Decision in Principle

decision in principle

Decision in principles provide borrowers, sellers and lenders alike with key information regarding whether mortgage finance is possible. You will find that almost every mortgage lender will offer a decision in principle and will encourage you to do so.

What is a Decision in Principle?

A decision in principle (otherwise known as a mortgage in principle, agreement in principle or DIP) is a very early stage of the mortgage application process and determines not only whether a lender is prepared to lend the money but also the amount they can lend.

Decision in principles are much better than using income multiples as they take more information into account and therefore give a far more accurate figure of how much you can borrow. For first time buyers, this is especially useful as it will give you an idea of what value properties you need to be looking for.

Lenders encourage borrowers to get a decision in principle as not only does it inform the borrower of their budget and therefore their realistic house price range, but it also enables the lender to check whether the borrower is credit worthy and therefore worth pursuing for the business.

The lender collects personal and financial information about each applicant such as name, address, date of birth, salary, additional income, credit history and affordability assessment (a list of major outgoings against income) and will then perform a series of credit checks. Using all this information, the lender is then able to calculate whether they are able to provide finance and if so, how much they would be prepared to lend. This process is known as 'underwriting' and is based on many factors. If an applicant has a history of bad credit such as county court judgements [CCJs] or has previously filed for bankruptcy, the lender may not offer to lend as much or may even decline the loan.

Most lenders have three outcomes for a decision in principle; accept, decline and refer.

An 'accept' means that the lender is happy with the information provided and is prepared to lend a particular sum that disclosed as part of the 'accept' decision. The lender will be able to print a certificate showing the amount you can borrow which can then be used to prove that you have the finance potentially in place.

A 'decline' means that the lender is unable to lend any amount of money and therefore cannot provide a mortgage of any sort.

A 'refer' decision means that the lender needs to look at application more closely. Most lenders use a computer system to generate the decision and amount you can borrow but if there are circumstances that fall outside of the normal range, an underwriter will need to assess the decision personally. A decision is usually made within 24 hours of the application.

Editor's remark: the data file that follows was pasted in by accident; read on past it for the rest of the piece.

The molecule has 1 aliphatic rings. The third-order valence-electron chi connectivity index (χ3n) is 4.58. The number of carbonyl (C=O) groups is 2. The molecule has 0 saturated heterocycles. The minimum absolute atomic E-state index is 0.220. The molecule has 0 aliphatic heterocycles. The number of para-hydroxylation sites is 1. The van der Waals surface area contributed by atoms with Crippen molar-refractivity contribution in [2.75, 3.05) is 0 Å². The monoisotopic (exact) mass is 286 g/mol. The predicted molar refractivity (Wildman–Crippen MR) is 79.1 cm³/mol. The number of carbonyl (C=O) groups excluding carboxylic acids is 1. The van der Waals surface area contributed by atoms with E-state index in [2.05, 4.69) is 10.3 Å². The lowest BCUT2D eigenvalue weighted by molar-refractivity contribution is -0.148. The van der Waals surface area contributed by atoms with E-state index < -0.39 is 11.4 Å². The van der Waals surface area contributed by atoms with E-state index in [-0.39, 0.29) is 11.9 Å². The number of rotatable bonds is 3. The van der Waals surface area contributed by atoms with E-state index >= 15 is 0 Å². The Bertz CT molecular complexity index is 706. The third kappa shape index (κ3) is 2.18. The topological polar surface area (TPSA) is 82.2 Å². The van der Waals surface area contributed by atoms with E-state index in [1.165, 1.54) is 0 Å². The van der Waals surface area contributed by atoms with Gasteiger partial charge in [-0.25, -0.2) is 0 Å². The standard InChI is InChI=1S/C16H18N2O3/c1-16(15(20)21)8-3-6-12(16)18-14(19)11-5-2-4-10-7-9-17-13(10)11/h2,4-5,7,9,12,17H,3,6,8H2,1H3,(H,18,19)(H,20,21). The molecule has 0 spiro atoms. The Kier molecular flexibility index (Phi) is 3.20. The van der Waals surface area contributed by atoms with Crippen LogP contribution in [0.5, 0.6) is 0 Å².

Note that decision in principles are by no means guaranteed and are conditional on other criteria being met such as the property being of an acceptable standard and value and the lender being able to validate the information provided (e.g. proof of income, bank statements, personal identification documents, etc).

A mortgage in principle may also help speed up the application process as the lender can begin processing the potential application at this point as opposed to waiting for a formal application to be made. A mortgage in principle is also a useful document when bidding on properties as estate agents tend to take the bid more seriously when they know the finance has been pre-arranged as it shows you are serious buyers.

Advantages of a Decision in Principle

  • A decision in principle with let you know exactly how much you can borrow
  • Estate agents will generally take your offer more seriously if they know the financial side has been sorted out

Disadvantages of a Decision in Principle

  • Decision in principles involve a credit check and can have a detrimental effect on your credit rating if too many are performed
  • You will need to disclose the personal information of every applicant before a decision in principle can be provided
  • A decision in principle is not guaranteed and is dependant of other criteria being met


  • A decision in principle is where a lender agrees to lend you the mortgage and confirms how much they can lend
  • Don't do too many as they involve credit checks. Choose the most likely lenders and get decisions from them to give you an idea of how much you can borrow. You can then use income multiples for the remaining lenders. This will help to protect your credit rating. If you decide to go with a lender where you haven't already had a decision in principle and you can always do this when you submit a full application

For more information about 'Decision In Principles', you can call us on 020 8783 1337 or submit an online quote.